Isaac’s Water Brings Anger And Blame, But We Need Solutions

The western communities were dealt a blow this week after Tropical Storm Isaac brought massive amounts of rains to the area. Wellington, Royal Palm Beach, Loxahatchee Groves and The Acreage all were affected. However, the situation in The Acreage has become quite severe. Residents are angry, some focusing their ire on the Indian Trail Improvement District. There’s plenty of blame to go around: from Mother Nature to regional and state governments that have dragged their feet for decades.

We understand that residents are angry. But just as ITID officials must be empathetic to the needs of the people it serves, it would behoove those people to educate themselves and understand the district’s situation as well. For decades, regional authorities have known that the drainage system serving The Acreage is inadequate for a community that now has 40,000 residents. Time and again plans have been drawn up to solve the problem, and those plans have always been put on hold. If it isn’t due to a lack of money, then it’s water quality in proposed rock pit reservoirs or lack of land to make a flow way work. Often it’s regional governments with competing interests blocking one another.

Some people wonder why the Town-Crier insists on writing about boring topics like water management policy on a regular basis. (Case in point: a county meeting in April where commissioners decided that another western reservoir was a nice idea, but not one they were ready to commit to.) We have been trying to get people to pay attention to the fact that water management matters, and it is unfortunate that it takes a situation like this to illustrate how important it is.

Just two weeks ago, the county tentatively approved a land swap with the South Florida Water Management District to create the “missing link” flow way on the Mecca Farms land. Why did this excite Indian Trail officials? More capacity might let the SFWMD finally give ITID the drainage rights it has long been requesting.

Given ITID’s current capabilities and infrastructure, flooded streets are expected in major storm events. Though district officials have tried to improve this situation, their powers are limited. There is no real government in The Acreage, only an improvement district with limited powers and limited taxing authority. Major improvements need county and state support. Then again, the people of The Acreage chose to live in the community exactly because of its limited government. And unfortunately, we saw the consequences this week.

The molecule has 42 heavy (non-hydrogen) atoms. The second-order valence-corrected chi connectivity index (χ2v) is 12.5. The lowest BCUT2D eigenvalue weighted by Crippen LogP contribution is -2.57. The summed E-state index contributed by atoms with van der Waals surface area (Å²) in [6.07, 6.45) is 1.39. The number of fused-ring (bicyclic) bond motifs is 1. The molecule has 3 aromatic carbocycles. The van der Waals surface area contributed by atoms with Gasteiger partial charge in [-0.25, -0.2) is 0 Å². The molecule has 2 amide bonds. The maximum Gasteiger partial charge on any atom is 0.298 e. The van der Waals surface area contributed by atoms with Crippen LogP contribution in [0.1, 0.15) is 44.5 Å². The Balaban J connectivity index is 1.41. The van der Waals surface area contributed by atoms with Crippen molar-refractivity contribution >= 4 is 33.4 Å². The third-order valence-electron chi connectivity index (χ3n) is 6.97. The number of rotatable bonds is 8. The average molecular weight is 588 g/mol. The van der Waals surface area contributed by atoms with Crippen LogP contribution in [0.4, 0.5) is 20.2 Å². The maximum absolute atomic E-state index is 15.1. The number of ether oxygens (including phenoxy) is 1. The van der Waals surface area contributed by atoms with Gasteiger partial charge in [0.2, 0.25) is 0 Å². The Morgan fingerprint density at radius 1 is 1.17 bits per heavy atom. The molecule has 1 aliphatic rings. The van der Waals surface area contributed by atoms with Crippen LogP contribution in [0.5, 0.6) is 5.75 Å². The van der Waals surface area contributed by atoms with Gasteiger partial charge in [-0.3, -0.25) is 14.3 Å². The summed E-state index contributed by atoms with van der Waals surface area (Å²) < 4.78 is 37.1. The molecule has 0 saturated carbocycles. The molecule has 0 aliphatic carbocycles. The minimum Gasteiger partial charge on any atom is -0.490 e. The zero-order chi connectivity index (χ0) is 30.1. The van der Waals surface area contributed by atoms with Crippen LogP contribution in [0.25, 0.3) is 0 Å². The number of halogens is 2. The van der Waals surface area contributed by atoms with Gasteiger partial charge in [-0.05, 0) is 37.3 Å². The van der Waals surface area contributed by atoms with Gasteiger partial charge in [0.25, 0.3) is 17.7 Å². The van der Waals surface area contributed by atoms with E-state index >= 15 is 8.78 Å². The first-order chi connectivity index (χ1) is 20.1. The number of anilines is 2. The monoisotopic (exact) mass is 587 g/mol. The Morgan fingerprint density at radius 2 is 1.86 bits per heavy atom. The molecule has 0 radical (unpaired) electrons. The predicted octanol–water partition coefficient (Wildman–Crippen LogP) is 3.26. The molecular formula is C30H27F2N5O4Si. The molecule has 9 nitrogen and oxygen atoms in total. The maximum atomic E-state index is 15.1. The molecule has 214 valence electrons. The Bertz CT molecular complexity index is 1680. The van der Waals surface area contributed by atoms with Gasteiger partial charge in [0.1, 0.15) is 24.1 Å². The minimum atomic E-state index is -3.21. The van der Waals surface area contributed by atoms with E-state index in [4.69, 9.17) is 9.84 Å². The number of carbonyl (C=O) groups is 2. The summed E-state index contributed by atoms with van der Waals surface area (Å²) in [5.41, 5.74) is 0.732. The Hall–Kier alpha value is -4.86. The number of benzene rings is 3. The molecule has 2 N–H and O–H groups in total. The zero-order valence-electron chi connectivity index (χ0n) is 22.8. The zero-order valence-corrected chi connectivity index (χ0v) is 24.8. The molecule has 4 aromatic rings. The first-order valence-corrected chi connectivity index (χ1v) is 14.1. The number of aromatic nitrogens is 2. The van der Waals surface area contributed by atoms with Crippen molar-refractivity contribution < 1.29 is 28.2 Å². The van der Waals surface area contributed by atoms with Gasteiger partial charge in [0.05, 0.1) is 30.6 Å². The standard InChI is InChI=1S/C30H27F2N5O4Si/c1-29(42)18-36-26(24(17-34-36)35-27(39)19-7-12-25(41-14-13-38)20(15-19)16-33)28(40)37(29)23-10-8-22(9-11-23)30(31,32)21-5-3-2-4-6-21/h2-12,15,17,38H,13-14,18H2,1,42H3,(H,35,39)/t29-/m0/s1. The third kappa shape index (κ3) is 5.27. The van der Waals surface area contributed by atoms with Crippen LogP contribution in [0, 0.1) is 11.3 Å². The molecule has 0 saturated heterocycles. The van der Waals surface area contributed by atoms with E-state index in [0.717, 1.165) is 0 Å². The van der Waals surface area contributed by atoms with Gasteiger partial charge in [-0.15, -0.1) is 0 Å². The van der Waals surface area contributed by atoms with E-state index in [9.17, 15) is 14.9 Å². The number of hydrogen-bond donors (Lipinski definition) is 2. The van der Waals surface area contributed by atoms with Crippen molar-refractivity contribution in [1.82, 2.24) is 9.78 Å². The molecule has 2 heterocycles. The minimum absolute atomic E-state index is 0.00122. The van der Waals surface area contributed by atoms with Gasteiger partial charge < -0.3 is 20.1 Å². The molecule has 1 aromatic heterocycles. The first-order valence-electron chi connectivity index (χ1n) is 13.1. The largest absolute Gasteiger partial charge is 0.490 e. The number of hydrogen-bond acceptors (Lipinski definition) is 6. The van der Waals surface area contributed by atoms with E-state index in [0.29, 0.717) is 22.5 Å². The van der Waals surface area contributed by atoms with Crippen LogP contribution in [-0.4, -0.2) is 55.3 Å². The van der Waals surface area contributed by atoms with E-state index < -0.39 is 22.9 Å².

If you’re not going to pay the taxes to a municipality, you can’t expect to have the same level of service and have a local government you can hold accountable. However, the powers that be — the regional water managers and the county government — need to stop dragging their feet on regional water management issues. It is not time to set up another task force to discuss it for another year.

While there was water intrusion into some homes, properties in The Acreage, by and large, were not destroyed by Isaac. That means what we’re dealing with is a giant inconvenience for most people, not Katrina-style devastation. As of Wednesday, the waters are slowly receding. Why? Because now that other areas are dry, regional water managers and neighboring communities have lent ITID their capacity. That’s very nice of them, but it’s not enough.